The gyrations of the financial markets, however, are only the immediate expression of a fundamental transformation in the very structure of global capitalism and the financial system over the past three decades.

A recent study by the global management consulting firm Bain & Company noted that the relationship between finance and the real economy had reached “a decisive turning point.” While economic growth had experienced an “extended slowdown” in recent decades, “the volume of global financial assets has expanded at a rapid pace.”

By 2010, global capital had risen to $600 trillion, tripling over the past two decades. Financial assets were now nearly 10 times the value of the global output of goods and services.

The expansion is even more dramatic if the timeframe is pushed further back. In 1980, it is estimated that the value of financial assets was roughly equal to global output.

The global financial system has increasingly come to resemble an inverted pyramid, as the value of financial assets increasingly widens relative to the real economy on which they ultimately rest.

This has led to a fundamental change in the functioning of global capitalism. As the Bain report explained, the growth of financialization has meant that “even the most traditional stable businesses operate in much the same way as many hedge funds.” In other words, speculation is now the dominant mode of profit accumulation.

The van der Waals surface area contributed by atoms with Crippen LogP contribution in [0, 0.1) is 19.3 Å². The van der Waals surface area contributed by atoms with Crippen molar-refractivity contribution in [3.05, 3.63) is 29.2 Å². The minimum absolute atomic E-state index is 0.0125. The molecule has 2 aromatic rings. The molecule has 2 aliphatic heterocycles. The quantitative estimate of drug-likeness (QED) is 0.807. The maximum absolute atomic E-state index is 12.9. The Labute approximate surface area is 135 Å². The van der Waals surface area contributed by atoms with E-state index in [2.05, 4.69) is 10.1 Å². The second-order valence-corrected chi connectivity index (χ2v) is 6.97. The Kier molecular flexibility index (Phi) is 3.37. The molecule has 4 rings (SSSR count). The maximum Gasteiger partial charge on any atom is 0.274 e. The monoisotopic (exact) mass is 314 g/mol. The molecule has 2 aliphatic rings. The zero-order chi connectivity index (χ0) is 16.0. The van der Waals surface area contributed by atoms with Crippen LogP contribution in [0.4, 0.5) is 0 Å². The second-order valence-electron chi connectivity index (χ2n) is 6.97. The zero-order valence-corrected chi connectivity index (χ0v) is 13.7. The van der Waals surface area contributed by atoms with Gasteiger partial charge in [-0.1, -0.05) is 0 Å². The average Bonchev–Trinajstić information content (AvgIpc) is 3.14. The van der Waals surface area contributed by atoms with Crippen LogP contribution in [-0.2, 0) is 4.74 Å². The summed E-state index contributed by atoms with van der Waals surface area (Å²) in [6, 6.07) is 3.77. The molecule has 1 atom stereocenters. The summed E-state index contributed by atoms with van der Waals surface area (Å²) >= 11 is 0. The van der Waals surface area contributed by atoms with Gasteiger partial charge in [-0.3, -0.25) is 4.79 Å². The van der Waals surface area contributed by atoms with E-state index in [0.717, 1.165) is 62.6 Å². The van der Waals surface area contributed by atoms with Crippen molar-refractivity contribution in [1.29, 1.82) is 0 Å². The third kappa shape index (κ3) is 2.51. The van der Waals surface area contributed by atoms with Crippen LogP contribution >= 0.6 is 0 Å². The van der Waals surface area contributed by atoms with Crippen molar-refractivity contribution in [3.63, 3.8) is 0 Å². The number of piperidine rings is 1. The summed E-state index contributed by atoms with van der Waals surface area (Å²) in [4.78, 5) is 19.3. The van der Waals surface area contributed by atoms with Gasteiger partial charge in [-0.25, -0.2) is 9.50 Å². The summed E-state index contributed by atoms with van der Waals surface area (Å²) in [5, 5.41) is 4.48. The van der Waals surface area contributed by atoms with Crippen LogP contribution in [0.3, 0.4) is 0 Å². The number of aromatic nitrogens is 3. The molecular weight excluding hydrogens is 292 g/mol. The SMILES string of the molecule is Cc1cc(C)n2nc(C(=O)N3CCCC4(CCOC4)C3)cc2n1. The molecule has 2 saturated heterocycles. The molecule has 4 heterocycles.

Analysing the dynamics of capital accumulation, Marx pointed out that in its most basic form its driving force was the transformation of money into an even greater quantity of money, with the process of production appearing simply as a “necessary evil for the purpose of money-making.” This explained, Engels noted, why all capitalist nations are periodically “seized by fits of giddiness in which they try to accomplish money-making without the mediation of the production process.”

What was a “fit” in the days of Marx and Engels has now become a permanent condition of the global capitalist economy.

The crisis of 2008 was an initial expression of this historic transformation. But the measures undertaken since then have only exacerbated the contradictions that exploded to the surface in the financial meltdown.

Through its program of quantitative easing, the Fed has expanded its asset base from under $1 trillion in 2007 to more than $4 trillion today, equivalent to about one quarter of US gross domestic product.

This asset-buying program, unprecedented in economic history, signifies that instead of standing to some extent outside of financial markets as a lender of last resort, as they did in 2008, the Fed and other central banks are themselves now deeply integrated into the operations of the markets. This means that the next financial crisis, the conditions for which are well advanced, will involve the central banks themselves, posing the complete collapse of the financial system.

While accumulating ever greater wealth through the speculative looting of the economy, the ruling elites know that a new crisis is in the making—one that will give rise to intensified social struggles.

They are making their preparations in the form of ever more authoritarian forms of rule. The working class must likewise prepare through the development of a struggle to take political power on the basis of an international socialist program.